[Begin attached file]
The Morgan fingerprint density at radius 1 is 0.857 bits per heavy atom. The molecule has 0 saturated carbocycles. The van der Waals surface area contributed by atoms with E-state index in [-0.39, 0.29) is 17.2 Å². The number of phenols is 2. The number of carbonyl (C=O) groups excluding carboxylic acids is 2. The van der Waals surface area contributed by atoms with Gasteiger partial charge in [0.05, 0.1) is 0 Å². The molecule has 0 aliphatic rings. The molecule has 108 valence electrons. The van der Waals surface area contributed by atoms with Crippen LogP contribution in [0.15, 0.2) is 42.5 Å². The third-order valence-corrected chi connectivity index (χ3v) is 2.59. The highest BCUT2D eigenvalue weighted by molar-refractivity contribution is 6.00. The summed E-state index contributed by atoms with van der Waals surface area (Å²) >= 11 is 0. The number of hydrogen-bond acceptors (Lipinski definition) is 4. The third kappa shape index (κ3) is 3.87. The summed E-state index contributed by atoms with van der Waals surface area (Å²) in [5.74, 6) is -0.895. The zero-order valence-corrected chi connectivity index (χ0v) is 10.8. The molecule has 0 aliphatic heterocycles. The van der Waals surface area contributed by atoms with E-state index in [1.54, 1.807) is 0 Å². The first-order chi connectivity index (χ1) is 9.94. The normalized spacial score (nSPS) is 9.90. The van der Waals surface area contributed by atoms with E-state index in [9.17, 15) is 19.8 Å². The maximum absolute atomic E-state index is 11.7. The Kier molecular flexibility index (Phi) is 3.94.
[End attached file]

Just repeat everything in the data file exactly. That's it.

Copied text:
The Morgan fingerprint density at radius 1 is 0.857 bits per heavy atom. The molecule has 0 saturated carbocycles. The van der Waals surface area contributed by atoms with E-state index in [-0.39, 0.29) is 17.2 Å². The number of phenols is 2. The number of carbonyl (C=O) groups excluding carboxylic acids is 2. The van der Waals surface area contributed by atoms with Gasteiger partial charge in [0.05, 0.1) is 0 Å². The molecule has 0 aliphatic rings. The molecule has 108 valence electrons. The van der Waals surface area contributed by atoms with Crippen LogP contribution in [0.15, 0.2) is 42.5 Å². The third-order valence-corrected chi connectivity index (χ3v) is 2.59. The highest BCUT2D eigenvalue weighted by molar-refractivity contribution is 6.00. The summed E-state index contributed by atoms with van der Waals surface area (Å²) >= 11 is 0. The number of hydrogen-bond acceptors (Lipinski definition) is 4. The third kappa shape index (κ3) is 3.87. The summed E-state index contributed by atoms with van der Waals surface area (Å²) in [5.74, 6) is -0.895. The zero-order valence-corrected chi connectivity index (χ0v) is 10.8. The molecule has 0 aliphatic heterocycles. The van der Waals surface area contributed by atoms with E-state index in [1.54, 1.807) is 0 Å². The first-order chi connectivity index (χ1) is 9.94. The normalized spacial score (nSPS) is 9.90. The van der Waals surface area contributed by atoms with E-state index in [9.17, 15) is 19.8 Å². The maximum absolute atomic E-state index is 11.7. The Kier molecular flexibility index (Phi) is 3.94.